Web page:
A Tea Connoisseur’s Delight – White Tea : History, Benefits And More! – Sublime House of Tea

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A Tea Connoisseur’s Delight – White Tea : History, Benefits And More!

Mar 23, 2022

Sublime House of Tea

A Tea Connoisseur’s Delight – White Tea : History, Benefits And More! - Sublime House of Tea

White tea is classified based on how leaves from tea plants are processed, as well as on what type of tea plant is used.  True white tea is the least processed tea, being plucked and air dried without any heat source other than the sun.  True white tea also comes from a few select varieties, or cultivars, of the tea plant—specifically the Da Bai and the Da Hao tea plants from Fuding County in Fujian Province, China.  These two types of tea plants are very similar and contain several small and downy white hairs on the buds and leaves of the plant. The production utilizes the gentle process of withering, curing, and drying which give white tea it’s delicate flavors, a smooth mouthfeel, as well as a subtly fruity or sweet finish. White teas tend to have less bitterness than other teas and can be more forgiving of water temperature and infusion times than green teas.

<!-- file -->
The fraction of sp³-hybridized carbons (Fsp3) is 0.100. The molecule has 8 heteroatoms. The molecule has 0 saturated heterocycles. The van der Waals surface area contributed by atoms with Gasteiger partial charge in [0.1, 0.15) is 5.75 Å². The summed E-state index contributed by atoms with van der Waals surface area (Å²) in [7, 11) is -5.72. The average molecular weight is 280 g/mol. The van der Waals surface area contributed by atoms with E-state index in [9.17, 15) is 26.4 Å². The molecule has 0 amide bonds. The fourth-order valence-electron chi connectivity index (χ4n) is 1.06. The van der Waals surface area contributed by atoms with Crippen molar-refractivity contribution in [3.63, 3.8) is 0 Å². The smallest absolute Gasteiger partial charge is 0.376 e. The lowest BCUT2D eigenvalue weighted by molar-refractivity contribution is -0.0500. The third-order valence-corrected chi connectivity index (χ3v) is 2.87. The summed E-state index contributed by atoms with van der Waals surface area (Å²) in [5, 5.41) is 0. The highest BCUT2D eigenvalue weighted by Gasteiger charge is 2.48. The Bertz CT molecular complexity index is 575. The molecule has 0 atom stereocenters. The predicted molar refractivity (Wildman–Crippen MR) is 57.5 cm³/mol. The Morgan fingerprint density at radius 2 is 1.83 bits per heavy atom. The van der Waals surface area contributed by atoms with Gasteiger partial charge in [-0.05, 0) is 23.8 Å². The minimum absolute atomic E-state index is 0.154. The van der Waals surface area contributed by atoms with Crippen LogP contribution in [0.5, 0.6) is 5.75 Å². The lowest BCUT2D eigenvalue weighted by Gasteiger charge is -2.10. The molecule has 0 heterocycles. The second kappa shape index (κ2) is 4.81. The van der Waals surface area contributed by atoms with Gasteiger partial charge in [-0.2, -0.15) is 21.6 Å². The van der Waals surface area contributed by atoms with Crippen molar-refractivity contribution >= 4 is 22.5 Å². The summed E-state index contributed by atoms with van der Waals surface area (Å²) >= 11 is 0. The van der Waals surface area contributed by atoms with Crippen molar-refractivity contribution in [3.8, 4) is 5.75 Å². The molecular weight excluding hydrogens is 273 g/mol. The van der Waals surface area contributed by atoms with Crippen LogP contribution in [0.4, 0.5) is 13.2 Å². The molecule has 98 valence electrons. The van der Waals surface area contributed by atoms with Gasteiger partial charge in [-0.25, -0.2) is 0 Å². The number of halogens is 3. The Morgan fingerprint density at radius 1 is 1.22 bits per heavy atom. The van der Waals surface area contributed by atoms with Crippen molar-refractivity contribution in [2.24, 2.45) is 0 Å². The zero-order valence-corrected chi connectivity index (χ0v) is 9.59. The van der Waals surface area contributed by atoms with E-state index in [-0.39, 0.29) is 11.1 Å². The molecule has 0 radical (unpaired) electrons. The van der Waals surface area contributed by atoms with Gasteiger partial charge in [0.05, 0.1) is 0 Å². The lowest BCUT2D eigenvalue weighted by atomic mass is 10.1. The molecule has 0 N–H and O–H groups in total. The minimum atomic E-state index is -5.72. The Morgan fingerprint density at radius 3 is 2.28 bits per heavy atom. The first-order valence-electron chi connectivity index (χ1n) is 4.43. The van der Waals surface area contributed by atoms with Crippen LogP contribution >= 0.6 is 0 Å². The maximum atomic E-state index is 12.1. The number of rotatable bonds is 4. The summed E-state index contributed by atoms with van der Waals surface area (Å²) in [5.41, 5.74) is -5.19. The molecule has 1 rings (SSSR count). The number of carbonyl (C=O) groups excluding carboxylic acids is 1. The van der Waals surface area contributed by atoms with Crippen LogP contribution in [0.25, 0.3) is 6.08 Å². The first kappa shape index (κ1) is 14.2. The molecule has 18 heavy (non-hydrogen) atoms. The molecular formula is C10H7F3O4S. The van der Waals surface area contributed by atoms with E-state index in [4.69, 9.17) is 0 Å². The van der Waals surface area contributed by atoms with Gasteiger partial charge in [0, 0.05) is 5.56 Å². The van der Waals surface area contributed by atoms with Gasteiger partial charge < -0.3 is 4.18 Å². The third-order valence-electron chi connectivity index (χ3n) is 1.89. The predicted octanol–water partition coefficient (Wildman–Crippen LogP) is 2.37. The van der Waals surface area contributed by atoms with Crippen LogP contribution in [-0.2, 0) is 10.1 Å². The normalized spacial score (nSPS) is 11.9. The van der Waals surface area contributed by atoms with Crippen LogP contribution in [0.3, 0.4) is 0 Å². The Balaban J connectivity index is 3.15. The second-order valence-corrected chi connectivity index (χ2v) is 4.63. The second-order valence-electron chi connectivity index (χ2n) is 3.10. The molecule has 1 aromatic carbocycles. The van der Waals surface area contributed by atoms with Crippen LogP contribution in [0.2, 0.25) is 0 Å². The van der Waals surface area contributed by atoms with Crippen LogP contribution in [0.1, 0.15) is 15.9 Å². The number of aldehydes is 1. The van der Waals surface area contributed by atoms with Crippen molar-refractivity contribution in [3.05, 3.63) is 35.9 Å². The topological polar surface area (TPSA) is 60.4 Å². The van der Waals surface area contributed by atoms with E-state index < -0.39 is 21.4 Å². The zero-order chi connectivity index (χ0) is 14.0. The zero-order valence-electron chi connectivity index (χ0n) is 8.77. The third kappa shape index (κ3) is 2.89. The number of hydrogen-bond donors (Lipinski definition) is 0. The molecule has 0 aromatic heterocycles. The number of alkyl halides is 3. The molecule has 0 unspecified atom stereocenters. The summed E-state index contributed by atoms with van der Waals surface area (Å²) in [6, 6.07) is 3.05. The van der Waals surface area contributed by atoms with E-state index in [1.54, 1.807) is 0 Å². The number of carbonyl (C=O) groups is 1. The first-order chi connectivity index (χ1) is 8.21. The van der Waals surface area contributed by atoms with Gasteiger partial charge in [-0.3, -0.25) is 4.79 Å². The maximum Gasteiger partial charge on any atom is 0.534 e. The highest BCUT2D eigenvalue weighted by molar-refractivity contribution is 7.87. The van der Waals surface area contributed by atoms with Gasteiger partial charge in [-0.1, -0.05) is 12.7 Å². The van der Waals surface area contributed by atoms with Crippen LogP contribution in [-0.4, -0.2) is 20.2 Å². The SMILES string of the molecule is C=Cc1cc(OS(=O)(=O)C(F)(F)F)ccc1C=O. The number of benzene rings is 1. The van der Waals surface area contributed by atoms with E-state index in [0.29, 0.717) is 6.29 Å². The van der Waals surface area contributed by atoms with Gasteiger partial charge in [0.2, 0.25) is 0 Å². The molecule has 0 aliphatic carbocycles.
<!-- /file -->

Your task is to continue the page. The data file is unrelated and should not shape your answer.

History Of White Tea